Academic failure is a problem that has turned out to be a central concern for countries in different parts of the world. In order to find the different causes of academic failure, several research projects in this field have been performed. Typically, students experience academic issues with academic and nonacademic characteristics, and the various combinations of reasons for academic failure result in different types of student profiles, suggesting different strategies of intervention.[ 4 ]
The evidence indicates that when intervention techniques are applied for failed students, their performance improves in the subsequent academic year.[ 5 ] Ahmady et al . indicate that failed students can be assisted in becoming successful in the classroom when appropriate intervention techniques are applied. Usually, in research concerning student learning and behavioral outcomes, certain personal attributes of the students are measured, which are then related to some outcome measure. Among these, study skills, such as time management, is one of the factors affecting academic achievement and also stress.[ 6 ]
Personal characteristics are personality, motivation, self-concept, cognitive style, intelligence, and locus of control. Nevertheless, some environmental and contextual difficulties, which lead to unsuccessful learning, are not considered. The purpose of this study is to identify the factors related to the failure of college students.[ 4 ]
Many factors have been related to academic failure.[ 1 ] Ahmady et al . indicate that 21 factors related to academic failure in preclinical medical students, and study skill and stress is reported to be more important among other factors. We have found several studies[ 7 , 8 ] that suggest time management is perhaps more important than any other study strategies.[ 6 ]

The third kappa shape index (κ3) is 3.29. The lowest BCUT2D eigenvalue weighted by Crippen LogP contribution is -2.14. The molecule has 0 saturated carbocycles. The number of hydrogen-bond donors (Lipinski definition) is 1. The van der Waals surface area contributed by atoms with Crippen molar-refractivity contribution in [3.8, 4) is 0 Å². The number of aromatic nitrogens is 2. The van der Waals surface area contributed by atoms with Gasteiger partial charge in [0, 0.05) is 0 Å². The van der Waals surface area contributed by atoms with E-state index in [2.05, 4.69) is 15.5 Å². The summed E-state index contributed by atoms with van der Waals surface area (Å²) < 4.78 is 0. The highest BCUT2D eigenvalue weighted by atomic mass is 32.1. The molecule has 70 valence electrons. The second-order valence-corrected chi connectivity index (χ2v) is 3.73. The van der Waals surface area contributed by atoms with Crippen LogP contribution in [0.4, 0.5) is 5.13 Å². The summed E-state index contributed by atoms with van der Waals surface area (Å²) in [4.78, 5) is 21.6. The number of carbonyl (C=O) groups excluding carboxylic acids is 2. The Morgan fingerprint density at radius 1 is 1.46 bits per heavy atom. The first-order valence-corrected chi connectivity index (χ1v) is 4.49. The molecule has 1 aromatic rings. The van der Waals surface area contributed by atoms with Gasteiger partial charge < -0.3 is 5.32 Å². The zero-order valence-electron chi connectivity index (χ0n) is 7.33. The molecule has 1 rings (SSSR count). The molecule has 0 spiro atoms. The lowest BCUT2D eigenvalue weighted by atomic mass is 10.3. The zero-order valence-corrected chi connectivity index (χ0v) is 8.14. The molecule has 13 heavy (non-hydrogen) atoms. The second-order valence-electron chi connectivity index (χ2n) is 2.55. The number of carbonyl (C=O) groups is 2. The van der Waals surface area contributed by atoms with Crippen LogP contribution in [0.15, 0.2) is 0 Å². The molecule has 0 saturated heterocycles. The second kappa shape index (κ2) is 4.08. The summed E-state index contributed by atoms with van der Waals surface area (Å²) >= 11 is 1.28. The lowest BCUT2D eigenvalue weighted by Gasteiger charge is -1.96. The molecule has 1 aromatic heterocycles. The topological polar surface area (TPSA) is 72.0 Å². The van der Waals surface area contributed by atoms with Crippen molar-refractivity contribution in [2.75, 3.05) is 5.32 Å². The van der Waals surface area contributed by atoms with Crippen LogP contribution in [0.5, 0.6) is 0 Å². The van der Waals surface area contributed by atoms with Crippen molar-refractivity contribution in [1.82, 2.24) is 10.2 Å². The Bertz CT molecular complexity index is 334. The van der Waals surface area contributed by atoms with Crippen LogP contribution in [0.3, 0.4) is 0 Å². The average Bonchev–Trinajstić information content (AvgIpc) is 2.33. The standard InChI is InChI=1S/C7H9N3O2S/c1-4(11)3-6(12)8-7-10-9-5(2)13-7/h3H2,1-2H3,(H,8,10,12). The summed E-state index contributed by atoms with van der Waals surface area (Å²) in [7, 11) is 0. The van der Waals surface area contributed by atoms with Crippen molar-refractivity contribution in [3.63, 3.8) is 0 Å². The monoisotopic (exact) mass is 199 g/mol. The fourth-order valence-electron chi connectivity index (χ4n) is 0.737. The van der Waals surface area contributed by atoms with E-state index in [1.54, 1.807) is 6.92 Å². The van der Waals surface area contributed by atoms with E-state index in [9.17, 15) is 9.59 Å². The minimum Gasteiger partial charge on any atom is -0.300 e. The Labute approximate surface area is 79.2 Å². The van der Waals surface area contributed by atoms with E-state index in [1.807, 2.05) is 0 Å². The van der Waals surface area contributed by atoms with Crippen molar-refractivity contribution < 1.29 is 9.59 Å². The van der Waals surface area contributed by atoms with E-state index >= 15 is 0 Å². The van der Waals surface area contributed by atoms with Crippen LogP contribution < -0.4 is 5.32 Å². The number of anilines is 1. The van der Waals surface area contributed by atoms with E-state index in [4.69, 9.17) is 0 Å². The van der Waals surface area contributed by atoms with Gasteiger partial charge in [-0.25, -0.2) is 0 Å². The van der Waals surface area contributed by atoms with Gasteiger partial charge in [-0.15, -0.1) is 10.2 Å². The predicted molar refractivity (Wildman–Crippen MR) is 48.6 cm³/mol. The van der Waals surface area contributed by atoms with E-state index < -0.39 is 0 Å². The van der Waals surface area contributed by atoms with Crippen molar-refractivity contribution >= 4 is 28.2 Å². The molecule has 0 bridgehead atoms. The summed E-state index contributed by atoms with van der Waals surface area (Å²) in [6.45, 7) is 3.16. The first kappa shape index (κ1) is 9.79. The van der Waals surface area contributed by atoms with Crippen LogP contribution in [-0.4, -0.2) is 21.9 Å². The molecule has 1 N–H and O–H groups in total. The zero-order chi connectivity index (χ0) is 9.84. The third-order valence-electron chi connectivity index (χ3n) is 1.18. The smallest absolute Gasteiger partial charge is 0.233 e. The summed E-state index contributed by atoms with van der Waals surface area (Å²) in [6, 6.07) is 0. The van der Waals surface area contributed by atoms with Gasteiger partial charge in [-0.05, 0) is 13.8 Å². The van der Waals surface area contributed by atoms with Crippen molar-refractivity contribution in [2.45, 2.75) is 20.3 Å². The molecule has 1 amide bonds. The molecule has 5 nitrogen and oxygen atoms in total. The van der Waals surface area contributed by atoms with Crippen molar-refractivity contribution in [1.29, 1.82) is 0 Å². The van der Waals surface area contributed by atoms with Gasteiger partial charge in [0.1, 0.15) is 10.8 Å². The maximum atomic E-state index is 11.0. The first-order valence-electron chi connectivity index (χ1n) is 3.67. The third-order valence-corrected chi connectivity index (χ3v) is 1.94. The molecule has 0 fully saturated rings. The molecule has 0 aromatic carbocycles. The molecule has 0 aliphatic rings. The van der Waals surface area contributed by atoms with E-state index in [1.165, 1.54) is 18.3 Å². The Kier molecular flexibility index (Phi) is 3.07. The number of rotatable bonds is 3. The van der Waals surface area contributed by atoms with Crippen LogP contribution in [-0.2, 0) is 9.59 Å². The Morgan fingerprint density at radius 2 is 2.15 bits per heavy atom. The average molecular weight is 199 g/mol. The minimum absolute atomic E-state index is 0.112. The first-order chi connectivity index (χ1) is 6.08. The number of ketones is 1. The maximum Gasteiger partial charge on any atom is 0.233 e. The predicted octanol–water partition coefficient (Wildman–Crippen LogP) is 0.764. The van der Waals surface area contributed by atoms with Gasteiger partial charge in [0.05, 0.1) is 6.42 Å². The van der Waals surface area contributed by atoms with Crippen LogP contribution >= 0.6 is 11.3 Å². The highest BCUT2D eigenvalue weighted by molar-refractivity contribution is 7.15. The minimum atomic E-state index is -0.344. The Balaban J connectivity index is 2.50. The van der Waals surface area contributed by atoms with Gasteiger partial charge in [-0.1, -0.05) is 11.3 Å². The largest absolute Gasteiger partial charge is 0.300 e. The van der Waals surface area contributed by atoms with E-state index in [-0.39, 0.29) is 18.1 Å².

West et al . (2011) show that study skills (time management) are usually powerful predictors of first-semester academic performance in medical school and other higher education disciplines.[ 7 ] Practical time management skills are essential. Students who do not plan their time effectively run out of time before running out of the content. Relatively, few studies have investigated the joint contribution of academic performance and study skills.[ 9 , 10 , 11 , 12 ]
Another reason is that medical education is inherently stressful and demanding. An ideal level of stress can increase the level of learning, while over-stress can cause health problems, leading to a decrease in students' self-esteem and failure in their academic competence. A high level of stress can affect the students' learning process in medical school negatively.[ 13 ] Sources of stress include curriculum, personal competence, tolerance, and time outside of medical school. Increased anxiety is associated with increased depression and anxiety.[ 14 , 15 ]